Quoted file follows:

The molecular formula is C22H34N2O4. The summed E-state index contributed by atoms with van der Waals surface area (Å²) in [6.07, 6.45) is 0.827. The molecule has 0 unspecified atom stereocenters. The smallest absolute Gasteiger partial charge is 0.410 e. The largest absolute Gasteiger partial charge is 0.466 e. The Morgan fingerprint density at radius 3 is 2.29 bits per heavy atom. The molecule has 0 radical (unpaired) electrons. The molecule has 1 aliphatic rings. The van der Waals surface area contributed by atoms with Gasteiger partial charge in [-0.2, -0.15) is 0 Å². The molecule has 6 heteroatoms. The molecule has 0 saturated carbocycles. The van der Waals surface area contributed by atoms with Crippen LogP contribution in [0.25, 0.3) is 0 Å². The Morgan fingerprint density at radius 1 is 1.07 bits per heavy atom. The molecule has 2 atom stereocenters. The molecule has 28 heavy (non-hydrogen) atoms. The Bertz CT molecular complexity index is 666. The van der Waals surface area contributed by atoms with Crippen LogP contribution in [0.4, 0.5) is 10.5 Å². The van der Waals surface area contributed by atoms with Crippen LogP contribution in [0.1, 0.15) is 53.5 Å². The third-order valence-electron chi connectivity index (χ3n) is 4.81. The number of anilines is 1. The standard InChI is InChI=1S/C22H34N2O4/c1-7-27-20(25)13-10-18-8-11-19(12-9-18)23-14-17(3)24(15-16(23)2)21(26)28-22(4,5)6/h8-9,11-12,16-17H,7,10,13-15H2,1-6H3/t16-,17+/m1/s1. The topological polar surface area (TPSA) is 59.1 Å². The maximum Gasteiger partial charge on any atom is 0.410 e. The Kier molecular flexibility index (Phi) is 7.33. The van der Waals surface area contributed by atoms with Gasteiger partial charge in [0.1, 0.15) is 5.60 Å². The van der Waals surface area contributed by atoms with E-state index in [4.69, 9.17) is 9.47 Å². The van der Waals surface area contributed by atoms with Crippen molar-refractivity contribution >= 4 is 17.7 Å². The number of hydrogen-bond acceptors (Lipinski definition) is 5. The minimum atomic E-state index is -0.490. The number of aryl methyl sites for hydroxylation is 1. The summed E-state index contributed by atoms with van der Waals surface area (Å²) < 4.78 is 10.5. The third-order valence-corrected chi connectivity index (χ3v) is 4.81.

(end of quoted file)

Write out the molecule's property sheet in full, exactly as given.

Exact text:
The molecular formula is C22H34N2O4. The summed E-state index contributed by atoms with van der Waals surface area (Å²) in [6.07, 6.45) is 0.827. The molecule has 0 unspecified atom stereocenters. The smallest absolute Gasteiger partial charge is 0.410 e. The largest absolute Gasteiger partial charge is 0.466 e. The Morgan fingerprint density at radius 3 is 2.29 bits per heavy atom. The molecule has 0 radical (unpaired) electrons. The molecule has 1 aliphatic rings. The van der Waals surface area contributed by atoms with Gasteiger partial charge in [-0.2, -0.15) is 0 Å². The molecule has 6 heteroatoms. The molecule has 0 saturated carbocycles. The van der Waals surface area contributed by atoms with Crippen LogP contribution in [0.25, 0.3) is 0 Å². The Morgan fingerprint density at radius 1 is 1.07 bits per heavy atom. The molecule has 2 atom stereocenters. The molecule has 28 heavy (non-hydrogen) atoms. The Bertz CT molecular complexity index is 666. The van der Waals surface area contributed by atoms with Crippen LogP contribution in [0.4, 0.5) is 10.5 Å². The van der Waals surface area contributed by atoms with Crippen LogP contribution in [0.1, 0.15) is 53.5 Å². The third-order valence-electron chi connectivity index (χ3n) is 4.81. The number of anilines is 1. The standard InChI is InChI=1S/C22H34N2O4/c1-7-27-20(25)13-10-18-8-11-19(12-9-18)23-14-17(3)24(15-16(23)2)21(26)28-22(4,5)6/h8-9,11-12,16-17H,7,10,13-15H2,1-6H3/t16-,17+/m1/s1. The topological polar surface area (TPSA) is 59.1 Å². The maximum Gasteiger partial charge on any atom is 0.410 e. The Kier molecular flexibility index (Phi) is 7.33. The van der Waals surface area contributed by atoms with Gasteiger partial charge in [0.1, 0.15) is 5.60 Å². The van der Waals surface area contributed by atoms with E-state index in [4.69, 9.17) is 9.47 Å². The van der Waals surface area contributed by atoms with Crippen molar-refractivity contribution >= 4 is 17.7 Å². The number of hydrogen-bond acceptors (Lipinski definition) is 5. The minimum atomic E-state index is -0.490. The number of aryl methyl sites for hydroxylation is 1. The summed E-state index contributed by atoms with van der Waals surface area (Å²) < 4.78 is 10.5. The third-order valence-corrected chi connectivity index (χ3v) is 4.81.